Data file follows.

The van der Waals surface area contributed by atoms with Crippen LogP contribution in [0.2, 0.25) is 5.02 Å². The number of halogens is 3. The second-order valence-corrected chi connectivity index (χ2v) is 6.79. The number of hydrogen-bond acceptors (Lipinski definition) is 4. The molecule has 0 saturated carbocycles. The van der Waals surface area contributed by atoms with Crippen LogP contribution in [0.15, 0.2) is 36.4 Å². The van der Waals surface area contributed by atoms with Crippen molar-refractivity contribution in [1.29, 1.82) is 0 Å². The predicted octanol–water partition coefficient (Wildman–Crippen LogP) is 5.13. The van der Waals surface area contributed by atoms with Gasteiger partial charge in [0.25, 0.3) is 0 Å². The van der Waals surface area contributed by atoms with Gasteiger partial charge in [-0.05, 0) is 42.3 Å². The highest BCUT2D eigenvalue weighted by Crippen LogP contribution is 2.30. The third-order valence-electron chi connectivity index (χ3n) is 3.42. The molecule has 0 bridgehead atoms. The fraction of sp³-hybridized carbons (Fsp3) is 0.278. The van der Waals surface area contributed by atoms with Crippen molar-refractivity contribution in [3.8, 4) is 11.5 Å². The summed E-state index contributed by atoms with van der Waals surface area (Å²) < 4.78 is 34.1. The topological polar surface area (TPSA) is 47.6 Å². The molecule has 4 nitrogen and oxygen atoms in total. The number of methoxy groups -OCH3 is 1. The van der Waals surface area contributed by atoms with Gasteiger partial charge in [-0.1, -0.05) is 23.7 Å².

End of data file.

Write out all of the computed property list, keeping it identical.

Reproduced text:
The van der Waals surface area contributed by atoms with Crippen LogP contribution in [0.2, 0.25) is 5.02 Å². The number of halogens is 3. The second-order valence-corrected chi connectivity index (χ2v) is 6.79. The number of hydrogen-bond acceptors (Lipinski definition) is 4. The molecule has 0 saturated carbocycles. The van der Waals surface area contributed by atoms with Crippen LogP contribution in [0.15, 0.2) is 36.4 Å². The van der Waals surface area contributed by atoms with Crippen molar-refractivity contribution in [1.29, 1.82) is 0 Å². The predicted octanol–water partition coefficient (Wildman–Crippen LogP) is 5.13. The van der Waals surface area contributed by atoms with Gasteiger partial charge in [0.25, 0.3) is 0 Å². The van der Waals surface area contributed by atoms with Gasteiger partial charge in [-0.05, 0) is 42.3 Å². The highest BCUT2D eigenvalue weighted by Crippen LogP contribution is 2.30. The third-order valence-electron chi connectivity index (χ3n) is 3.42. The molecule has 0 bridgehead atoms. The fraction of sp³-hybridized carbons (Fsp3) is 0.278. The van der Waals surface area contributed by atoms with Crippen molar-refractivity contribution in [3.8, 4) is 11.5 Å². The summed E-state index contributed by atoms with van der Waals surface area (Å²) < 4.78 is 34.1. The topological polar surface area (TPSA) is 47.6 Å². The molecule has 4 nitrogen and oxygen atoms in total. The number of methoxy groups -OCH3 is 1. The van der Waals surface area contributed by atoms with Gasteiger partial charge in [-0.1, -0.05) is 23.7 Å².